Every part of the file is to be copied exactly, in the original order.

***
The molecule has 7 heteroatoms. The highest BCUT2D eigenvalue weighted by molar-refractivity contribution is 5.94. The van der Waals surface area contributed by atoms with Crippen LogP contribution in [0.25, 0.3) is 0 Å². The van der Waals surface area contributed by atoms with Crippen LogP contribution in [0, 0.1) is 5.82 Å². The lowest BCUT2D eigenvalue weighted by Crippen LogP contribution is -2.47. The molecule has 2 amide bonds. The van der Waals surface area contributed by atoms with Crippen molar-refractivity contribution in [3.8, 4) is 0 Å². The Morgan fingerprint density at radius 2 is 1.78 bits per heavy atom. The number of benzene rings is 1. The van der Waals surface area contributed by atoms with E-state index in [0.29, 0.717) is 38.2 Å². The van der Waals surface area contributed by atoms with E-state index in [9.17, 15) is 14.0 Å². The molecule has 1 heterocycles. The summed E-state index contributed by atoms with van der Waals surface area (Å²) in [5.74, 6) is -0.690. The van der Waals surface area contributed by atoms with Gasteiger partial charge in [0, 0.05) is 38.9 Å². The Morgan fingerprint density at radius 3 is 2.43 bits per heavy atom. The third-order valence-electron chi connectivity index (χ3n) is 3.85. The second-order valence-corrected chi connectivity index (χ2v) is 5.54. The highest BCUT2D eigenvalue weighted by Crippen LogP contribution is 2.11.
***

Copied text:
The molecule has 7 heteroatoms. The highest BCUT2D eigenvalue weighted by molar-refractivity contribution is 5.94. The van der Waals surface area contributed by atoms with Crippen LogP contribution in [0.25, 0.3) is 0 Å². The van der Waals surface area contributed by atoms with Crippen LogP contribution in [0, 0.1) is 5.82 Å². The lowest BCUT2D eigenvalue weighted by Crippen LogP contribution is -2.47. The molecule has 2 amide bonds. The van der Waals surface area contributed by atoms with Crippen molar-refractivity contribution in [3.8, 4) is 0 Å². The Morgan fingerprint density at radius 2 is 1.78 bits per heavy atom. The number of benzene rings is 1. The van der Waals surface area contributed by atoms with E-state index in [0.29, 0.717) is 38.2 Å². The van der Waals surface area contributed by atoms with E-state index in [9.17, 15) is 14.0 Å². The molecule has 1 heterocycles. The summed E-state index contributed by atoms with van der Waals surface area (Å²) in [5.74, 6) is -0.690. The van der Waals surface area contributed by atoms with Gasteiger partial charge in [0, 0.05) is 38.9 Å². The Morgan fingerprint density at radius 3 is 2.43 bits per heavy atom. The third-order valence-electron chi connectivity index (χ3n) is 3.85. The second-order valence-corrected chi connectivity index (χ2v) is 5.54. The highest BCUT2D eigenvalue weighted by Crippen LogP contribution is 2.11.